‘But does not the New Testament teach the immortality of the soul?’ some may ask. Not at all. The New Catholic Encyclopedia admits: “The N[ew] T[estament] remains faithful to this [Old Testament] understanding of death.” In other words, the “New Testament” teaches that the soul dies. Jesus Christ demonstrated that he did not believe that the soul was immortal. He asked: “Is it lawful on the sabbath to do a good deed or to do a bad deed, to save or to kill a soul?” (Mark 3:4) The Christian apostle Paul likewise endorsed the “Old Testament” view of the soul by quoting Genesis 2:7: “It is even so written: ‘The first man Adam became a living soul.’”—1 Corinthians 15:45.
How, then, did Platonic thinking become church doctrine? The Encyclopædia of Religion and Ethics, by James Hastings, explains: “When the Christian gospel passed out through the gate of the Jewish synagogue into the arena of the Roman Empire, an idea of the soul fundamentally Hebrew was transferred into an environment of Greek thought, with no slight consequences in the process of adaptation.” Church teachers endeavored to make their message “intelligible to a Greek-thinking world” by using “the established terms and conceptions of Greek psychology.” Jewish theologians likewise began to demonstrate “strong influences of Platonism” in their writings.—Encyclopædia Judaica.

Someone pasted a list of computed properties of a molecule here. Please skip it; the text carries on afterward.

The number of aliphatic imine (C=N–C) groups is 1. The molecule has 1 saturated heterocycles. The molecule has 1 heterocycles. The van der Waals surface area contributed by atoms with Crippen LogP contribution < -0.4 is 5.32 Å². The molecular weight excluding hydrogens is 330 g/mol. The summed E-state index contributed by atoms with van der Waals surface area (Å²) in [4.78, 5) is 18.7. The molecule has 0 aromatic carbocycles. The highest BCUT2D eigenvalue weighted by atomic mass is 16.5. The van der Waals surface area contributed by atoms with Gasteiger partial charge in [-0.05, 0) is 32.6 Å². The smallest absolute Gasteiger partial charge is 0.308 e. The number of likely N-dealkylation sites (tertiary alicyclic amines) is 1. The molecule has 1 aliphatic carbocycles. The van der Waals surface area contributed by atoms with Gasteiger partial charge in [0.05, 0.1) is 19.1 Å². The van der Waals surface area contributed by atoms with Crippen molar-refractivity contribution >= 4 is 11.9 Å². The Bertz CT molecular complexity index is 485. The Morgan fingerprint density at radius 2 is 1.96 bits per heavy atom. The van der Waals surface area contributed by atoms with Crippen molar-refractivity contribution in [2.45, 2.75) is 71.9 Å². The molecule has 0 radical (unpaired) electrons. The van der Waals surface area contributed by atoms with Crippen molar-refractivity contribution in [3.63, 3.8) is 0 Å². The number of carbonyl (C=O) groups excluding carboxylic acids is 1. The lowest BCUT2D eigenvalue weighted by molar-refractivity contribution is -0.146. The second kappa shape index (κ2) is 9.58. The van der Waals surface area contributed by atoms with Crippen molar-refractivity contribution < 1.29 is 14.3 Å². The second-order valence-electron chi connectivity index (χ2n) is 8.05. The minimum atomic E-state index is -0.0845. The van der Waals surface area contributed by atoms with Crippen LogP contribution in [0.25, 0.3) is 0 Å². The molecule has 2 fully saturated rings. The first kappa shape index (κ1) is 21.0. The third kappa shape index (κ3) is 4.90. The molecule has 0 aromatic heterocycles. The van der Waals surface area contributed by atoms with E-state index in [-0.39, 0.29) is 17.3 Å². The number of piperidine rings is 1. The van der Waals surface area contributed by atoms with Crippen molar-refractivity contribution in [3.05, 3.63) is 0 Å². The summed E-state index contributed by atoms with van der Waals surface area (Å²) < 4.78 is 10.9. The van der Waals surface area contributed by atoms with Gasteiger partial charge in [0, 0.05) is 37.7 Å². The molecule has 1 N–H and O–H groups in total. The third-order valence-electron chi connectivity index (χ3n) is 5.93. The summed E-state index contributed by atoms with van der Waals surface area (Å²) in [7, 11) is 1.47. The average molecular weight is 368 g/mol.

The Biblical teaching about the soul was thus discarded and replaced with a doctrine that was unmistakably pagan. This can in no way be justified on the grounds that doing so made Christianity more appealing to the masses. When preaching in Athens, the very heart of Greek culture, the apostle Paul did not teach the Platonic doctrine of the soul. On the contrary, he preached the Christian doctrine of the resurrection even though many of his Greek listeners found it hard to accept what he said.—Acts 17:22-32.